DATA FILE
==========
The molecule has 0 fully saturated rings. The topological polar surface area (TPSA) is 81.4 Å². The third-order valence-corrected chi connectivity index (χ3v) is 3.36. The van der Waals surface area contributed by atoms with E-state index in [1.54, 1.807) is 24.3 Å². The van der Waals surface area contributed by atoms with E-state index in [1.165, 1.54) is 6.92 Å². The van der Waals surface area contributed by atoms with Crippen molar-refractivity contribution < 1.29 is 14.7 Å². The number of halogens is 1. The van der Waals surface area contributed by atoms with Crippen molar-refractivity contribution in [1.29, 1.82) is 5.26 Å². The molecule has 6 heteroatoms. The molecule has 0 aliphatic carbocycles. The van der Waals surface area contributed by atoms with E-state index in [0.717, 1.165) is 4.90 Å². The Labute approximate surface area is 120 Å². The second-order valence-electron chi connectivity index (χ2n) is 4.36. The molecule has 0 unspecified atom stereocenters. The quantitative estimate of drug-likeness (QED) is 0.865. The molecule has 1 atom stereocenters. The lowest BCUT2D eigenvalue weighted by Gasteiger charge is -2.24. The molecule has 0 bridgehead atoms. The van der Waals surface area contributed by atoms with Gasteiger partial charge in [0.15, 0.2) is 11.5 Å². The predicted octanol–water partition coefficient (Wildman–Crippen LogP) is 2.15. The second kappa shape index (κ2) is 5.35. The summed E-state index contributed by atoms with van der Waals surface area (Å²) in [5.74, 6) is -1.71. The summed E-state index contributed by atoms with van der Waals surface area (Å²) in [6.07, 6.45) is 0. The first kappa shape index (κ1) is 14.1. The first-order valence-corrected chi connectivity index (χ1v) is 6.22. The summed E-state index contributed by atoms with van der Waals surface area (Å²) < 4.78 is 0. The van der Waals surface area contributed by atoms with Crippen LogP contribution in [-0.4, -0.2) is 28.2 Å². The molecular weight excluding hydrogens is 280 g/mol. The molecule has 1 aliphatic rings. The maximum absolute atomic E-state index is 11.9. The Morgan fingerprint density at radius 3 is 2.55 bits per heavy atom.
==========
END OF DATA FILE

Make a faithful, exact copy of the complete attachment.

The molecule has 0 fully saturated rings. The topological polar surface area (TPSA) is 81.4 Å². The third-order valence-corrected chi connectivity index (χ3v) is 3.36. The van der Waals surface area contributed by atoms with E-state index in [1.54, 1.807) is 24.3 Å². The van der Waals surface area contributed by atoms with E-state index in [1.165, 1.54) is 6.92 Å². The van der Waals surface area contributed by atoms with Crippen molar-refractivity contribution < 1.29 is 14.7 Å². The number of halogens is 1. The van der Waals surface area contributed by atoms with Crippen molar-refractivity contribution in [1.29, 1.82) is 5.26 Å². The molecule has 6 heteroatoms. The molecule has 0 aliphatic carbocycles. The van der Waals surface area contributed by atoms with E-state index in [0.717, 1.165) is 4.90 Å². The Labute approximate surface area is 120 Å². The second-order valence-electron chi connectivity index (χ2n) is 4.36. The molecule has 0 unspecified atom stereocenters. The quantitative estimate of drug-likeness (QED) is 0.865. The molecule has 1 atom stereocenters. The lowest BCUT2D eigenvalue weighted by Gasteiger charge is -2.24. The molecule has 0 bridgehead atoms. The van der Waals surface area contributed by atoms with Gasteiger partial charge in [0.15, 0.2) is 11.5 Å². The predicted octanol–water partition coefficient (Wildman–Crippen LogP) is 2.15. The second kappa shape index (κ2) is 5.35. The summed E-state index contributed by atoms with van der Waals surface area (Å²) in [5.74, 6) is -1.71. The summed E-state index contributed by atoms with van der Waals surface area (Å²) in [6.07, 6.45) is 0. The first kappa shape index (κ1) is 14.1. The first-order valence-corrected chi connectivity index (χ1v) is 6.22. The summed E-state index contributed by atoms with van der Waals surface area (Å²) < 4.78 is 0. The van der Waals surface area contributed by atoms with Crippen LogP contribution in [-0.4, -0.2) is 28.2 Å². The molecular weight excluding hydrogens is 280 g/mol. The molecule has 1 aliphatic rings. The maximum absolute atomic E-state index is 11.9. The Morgan fingerprint density at radius 3 is 2.55 bits per heavy atom.